Learning from Failures (Narration Edition)

As I've mentioned before, I think there's a pedagogical value - for our students and for ourselves - in approaching failures as opportunities to learn. This holds true whether we think they're genuine failures or merely seeming failures. For instance, and I know some people will disagree with this assessment, I find Cruising to be a screenwriting and directing failure because it hinges on a character epiphany it is only fitfully able to show, but this inability reveals how both classical and art films normally handle character epiphany.

Or, there's this user-board reaction to a giallo film, Case of the Bloody Iris:
"The Case Of The Bloody Iris" is a movie filled with so many stupid and cheesy moments that it's impossible to list them all here (just an example: a bloody corpse is discovered in the elevator of a high-rise apartment building while the sun is still up; after several hours, the night has fallen, a woman tries to get into the elevator, and the corpse is still there, lying at the exact same spot - apparently none of the tenants cared enough to call the police).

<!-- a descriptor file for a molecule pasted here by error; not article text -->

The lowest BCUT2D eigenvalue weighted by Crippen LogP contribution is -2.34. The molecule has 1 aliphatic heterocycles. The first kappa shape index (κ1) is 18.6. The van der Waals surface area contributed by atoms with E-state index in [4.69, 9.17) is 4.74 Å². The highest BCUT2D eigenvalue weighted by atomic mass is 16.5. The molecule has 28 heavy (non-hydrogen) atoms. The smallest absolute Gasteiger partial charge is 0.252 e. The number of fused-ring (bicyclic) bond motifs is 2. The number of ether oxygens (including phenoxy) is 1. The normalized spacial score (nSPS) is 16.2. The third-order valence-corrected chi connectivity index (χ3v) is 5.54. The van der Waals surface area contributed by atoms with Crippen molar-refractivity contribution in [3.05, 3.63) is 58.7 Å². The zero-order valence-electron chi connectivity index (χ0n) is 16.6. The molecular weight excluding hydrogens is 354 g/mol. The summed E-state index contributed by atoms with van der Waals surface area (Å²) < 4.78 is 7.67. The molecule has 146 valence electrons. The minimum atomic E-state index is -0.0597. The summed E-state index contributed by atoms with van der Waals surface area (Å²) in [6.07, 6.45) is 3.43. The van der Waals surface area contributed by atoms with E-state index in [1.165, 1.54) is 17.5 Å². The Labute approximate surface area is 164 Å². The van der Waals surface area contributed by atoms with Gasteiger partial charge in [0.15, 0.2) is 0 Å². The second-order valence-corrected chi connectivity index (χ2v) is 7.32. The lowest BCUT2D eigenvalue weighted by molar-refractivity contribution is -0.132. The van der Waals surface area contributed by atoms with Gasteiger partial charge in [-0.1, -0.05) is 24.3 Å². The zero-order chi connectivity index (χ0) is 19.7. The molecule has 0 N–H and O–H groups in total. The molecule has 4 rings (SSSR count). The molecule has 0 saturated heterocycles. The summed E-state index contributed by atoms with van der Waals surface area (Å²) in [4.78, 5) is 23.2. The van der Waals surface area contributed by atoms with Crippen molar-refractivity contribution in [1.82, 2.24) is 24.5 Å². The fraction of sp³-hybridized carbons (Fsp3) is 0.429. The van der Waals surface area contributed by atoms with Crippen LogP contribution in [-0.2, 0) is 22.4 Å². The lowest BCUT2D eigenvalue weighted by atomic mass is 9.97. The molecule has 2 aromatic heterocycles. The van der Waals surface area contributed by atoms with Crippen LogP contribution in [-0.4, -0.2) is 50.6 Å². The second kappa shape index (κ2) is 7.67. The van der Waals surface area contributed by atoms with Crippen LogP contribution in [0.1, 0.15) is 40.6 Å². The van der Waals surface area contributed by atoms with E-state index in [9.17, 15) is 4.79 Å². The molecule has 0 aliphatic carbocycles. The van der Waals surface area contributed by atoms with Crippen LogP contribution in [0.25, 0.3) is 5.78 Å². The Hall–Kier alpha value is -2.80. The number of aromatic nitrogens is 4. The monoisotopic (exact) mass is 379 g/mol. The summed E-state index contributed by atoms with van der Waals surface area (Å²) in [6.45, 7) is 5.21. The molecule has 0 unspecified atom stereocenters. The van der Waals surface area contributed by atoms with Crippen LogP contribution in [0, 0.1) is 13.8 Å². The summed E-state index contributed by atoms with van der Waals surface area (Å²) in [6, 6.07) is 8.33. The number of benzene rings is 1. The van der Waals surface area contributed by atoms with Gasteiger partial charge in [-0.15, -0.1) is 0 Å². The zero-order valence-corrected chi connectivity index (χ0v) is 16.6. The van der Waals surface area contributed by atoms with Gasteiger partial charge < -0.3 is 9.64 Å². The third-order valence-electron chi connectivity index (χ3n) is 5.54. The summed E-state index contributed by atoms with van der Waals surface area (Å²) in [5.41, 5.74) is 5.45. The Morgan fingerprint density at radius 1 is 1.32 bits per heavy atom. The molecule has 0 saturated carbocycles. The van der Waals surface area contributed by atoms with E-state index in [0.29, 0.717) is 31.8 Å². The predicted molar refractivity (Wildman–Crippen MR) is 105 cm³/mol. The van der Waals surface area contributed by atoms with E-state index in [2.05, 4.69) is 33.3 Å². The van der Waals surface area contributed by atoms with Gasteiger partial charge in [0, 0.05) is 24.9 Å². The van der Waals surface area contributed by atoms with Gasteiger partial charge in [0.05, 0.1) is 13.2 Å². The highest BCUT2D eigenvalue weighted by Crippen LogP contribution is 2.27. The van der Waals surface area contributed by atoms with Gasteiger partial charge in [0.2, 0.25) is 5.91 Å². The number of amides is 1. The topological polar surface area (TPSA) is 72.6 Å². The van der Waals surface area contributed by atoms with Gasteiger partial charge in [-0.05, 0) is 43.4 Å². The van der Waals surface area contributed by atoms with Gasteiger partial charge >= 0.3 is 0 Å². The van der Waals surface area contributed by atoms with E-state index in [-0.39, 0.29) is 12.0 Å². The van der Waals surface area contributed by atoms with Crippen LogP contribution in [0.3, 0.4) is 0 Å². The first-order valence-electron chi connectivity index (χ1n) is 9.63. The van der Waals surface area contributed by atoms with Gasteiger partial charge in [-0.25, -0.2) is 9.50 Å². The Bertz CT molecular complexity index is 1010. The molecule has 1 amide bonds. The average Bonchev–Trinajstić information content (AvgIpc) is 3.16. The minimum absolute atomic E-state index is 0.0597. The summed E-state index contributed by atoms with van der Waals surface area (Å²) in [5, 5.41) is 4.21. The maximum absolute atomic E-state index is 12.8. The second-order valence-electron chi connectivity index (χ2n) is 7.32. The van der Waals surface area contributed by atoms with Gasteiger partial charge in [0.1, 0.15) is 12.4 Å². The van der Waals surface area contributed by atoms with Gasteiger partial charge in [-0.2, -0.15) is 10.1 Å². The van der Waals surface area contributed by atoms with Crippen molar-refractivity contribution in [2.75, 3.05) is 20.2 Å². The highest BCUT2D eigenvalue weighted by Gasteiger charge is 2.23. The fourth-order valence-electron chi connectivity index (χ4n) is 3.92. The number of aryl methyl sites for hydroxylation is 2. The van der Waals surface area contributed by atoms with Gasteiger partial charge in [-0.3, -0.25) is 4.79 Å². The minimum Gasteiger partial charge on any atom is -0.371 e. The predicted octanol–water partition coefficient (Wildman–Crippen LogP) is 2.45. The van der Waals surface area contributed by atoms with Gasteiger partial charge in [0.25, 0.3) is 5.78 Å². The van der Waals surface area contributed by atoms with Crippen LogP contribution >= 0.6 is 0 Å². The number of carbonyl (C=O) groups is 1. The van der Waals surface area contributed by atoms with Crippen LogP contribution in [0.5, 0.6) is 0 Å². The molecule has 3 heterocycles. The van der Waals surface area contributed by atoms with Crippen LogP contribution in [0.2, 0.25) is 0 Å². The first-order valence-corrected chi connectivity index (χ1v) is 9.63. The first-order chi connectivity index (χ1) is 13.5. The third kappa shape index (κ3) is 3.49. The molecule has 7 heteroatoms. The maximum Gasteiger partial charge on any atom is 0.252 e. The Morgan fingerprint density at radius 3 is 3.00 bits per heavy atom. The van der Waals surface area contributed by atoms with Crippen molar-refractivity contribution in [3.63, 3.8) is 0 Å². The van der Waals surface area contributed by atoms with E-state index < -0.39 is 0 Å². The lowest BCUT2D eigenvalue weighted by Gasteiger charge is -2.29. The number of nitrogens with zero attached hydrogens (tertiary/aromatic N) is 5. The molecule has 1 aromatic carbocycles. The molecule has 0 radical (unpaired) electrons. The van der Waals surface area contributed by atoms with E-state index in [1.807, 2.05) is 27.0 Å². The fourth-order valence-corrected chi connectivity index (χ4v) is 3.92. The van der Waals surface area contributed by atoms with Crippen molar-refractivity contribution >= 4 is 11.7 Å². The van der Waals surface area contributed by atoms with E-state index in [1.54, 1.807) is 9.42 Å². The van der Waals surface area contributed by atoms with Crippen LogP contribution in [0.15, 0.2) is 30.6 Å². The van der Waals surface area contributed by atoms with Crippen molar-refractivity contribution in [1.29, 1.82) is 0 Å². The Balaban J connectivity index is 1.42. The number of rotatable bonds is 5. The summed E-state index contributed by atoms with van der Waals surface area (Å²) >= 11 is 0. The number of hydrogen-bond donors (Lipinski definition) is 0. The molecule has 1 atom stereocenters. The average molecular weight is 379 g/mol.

Thing is, in the film it's not that the body remains in the elevator for several hours, but that the narration flashes back or maybe gives a psychological insert. For those of trained to read art cinema techniques, this seems obvious, but the review suggests it's not obvious at all. This would corroborate David Bordwell's point, and the cognitivists', that narrational decoding involves learned schema on the spectator's part. At the same time, I'm curious why these schema should be apprehendable to some and not to others.

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